Credit: AJ Duncan

The UK government is unwilling to fight the war on women

By Rothery Sullivan

Boris Johnson does not support misogyny becoming a hate crime, reinforcing the societal norm that women’s lives do not matter.

I knew in an instant that I picked the wrong route home. I saw them stumbling in the street in front of me, completely shattered with a bottle still in hand, tripping on and off the curb and slamming each other into the brick buildings that guarded the streets. Men who are drunk and rowdy aren’t safe to walk past, and the street I was on had few passing cars. I picked the wrong route home.

This thought process has passed through my head quite a few times in my lifetime, usually on my way home from a social gathering after dark. It’s always after dark that I’m most afraid. There are less witnesses around, cameras don’t have the best lighting and it’s the time most notoriously known for crime. Every winter my fear of walking home worsens as the darkness grows to take up most of the afternoon – simply walking home after class becomes dangerous. Especially as a university student, you can see my concern when I’m repeatedly told to “be careful” while I watch my careful peers still get harmed. So, you can imagine my anger at the news that Boris Johnson refused to make misogyny a hate crime. 

Boris Johnson does not support making misogyny a hate crime due to the existence of “abundant” legislation already in place to protect women. He argued that there are many laws “not being properly enforced, and that’s what we need to focus on.” Instead of putting more laws in place to hold assaulters accountable, the Prime Minister is instead asking women to take the responsibility to further protect themselves by downloading the 888 app, which will track our journey home. This app won’t protect us from harm, but will instead alert emergency services after the harm is done. Every three days a woman in the UK is killed by a man, and the prime minister really wants to tell me that misogyny isn’t a serious enough problem? Clearly the government does not care about the fear that women endure on a daily basis, and would rather give us an inch of “progress” to keep us quiet for the time being than do anything to protect us. I say we don’t keep quiet.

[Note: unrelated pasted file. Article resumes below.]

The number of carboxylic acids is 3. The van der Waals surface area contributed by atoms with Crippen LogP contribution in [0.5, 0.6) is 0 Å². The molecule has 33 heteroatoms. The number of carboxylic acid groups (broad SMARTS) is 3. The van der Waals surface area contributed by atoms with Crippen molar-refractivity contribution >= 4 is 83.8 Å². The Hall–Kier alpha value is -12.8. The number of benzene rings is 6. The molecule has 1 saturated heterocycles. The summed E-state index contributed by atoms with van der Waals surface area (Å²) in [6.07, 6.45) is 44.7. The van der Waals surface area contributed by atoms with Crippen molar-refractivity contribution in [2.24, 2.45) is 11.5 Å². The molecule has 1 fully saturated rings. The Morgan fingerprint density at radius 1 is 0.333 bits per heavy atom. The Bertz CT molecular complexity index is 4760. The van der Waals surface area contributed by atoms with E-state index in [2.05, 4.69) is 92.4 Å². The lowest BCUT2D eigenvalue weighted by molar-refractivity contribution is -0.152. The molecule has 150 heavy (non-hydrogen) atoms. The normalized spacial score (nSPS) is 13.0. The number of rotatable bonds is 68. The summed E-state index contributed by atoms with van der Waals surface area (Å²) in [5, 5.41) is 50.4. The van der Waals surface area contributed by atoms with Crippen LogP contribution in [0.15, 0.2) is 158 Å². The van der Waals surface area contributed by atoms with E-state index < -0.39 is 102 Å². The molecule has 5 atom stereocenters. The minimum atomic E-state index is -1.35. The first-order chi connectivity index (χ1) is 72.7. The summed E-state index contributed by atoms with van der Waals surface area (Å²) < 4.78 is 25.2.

“Every three days a woman in the UK is killed by a man, and the prime minister really wants to tell me that misogyny isn’t a serious enough problem?”

I’m worried for my own safety as a university student. The laws that are made to protect young women aren’t working, as shown by the rise in sexual assault cases at universities across the UK. Channel 4 reported an 82% increase in sexual violence in universities in 2019, while sexual assault reports at universities have doubled in the last four years. With universities ignoring survivors and the NHS’s lack of adequate mental health services, I think I have good reason to be worried for my safety and wellbeing. Not only do I have to worry about being assaulted at university, but I also have to worry that my story will be ignored and that I won’t get the proper mental health care that I need. Really, Boris Johnson? Does it seem like we have enough laws in place to protect the youth of the UK? 

In fact, the laws are against us. For example, the time limit for assault is six months, resulting in nearly 13,000 cases being dropped over a five year period – this rule benefits no one except the alleged attacker. Sure, you could argue that this rule may benefit lazy law enforcers, but I think my point still stands. Most people aren’t able to process assault within the first six months. Due to gaslighting in the media, many don’t even realise they’ve been assaulted. When women are harmed, it’s a difficult, tiresome and traumatic process for them to report the incident within the time frame needed.

The reason problems around misogyny aren’t being addressed is because we aren’t acknowledging a serious crime. If misogyny was a hate crime, then there would be stronger punishment for assaulters, which would result in a drop in assaults overall. Moreover, survivors would be taken more seriously, which would make them feel validated and give them the space to heal. Misogyny causes violence against women, and it’s ridiculous that this is being overlooked. 


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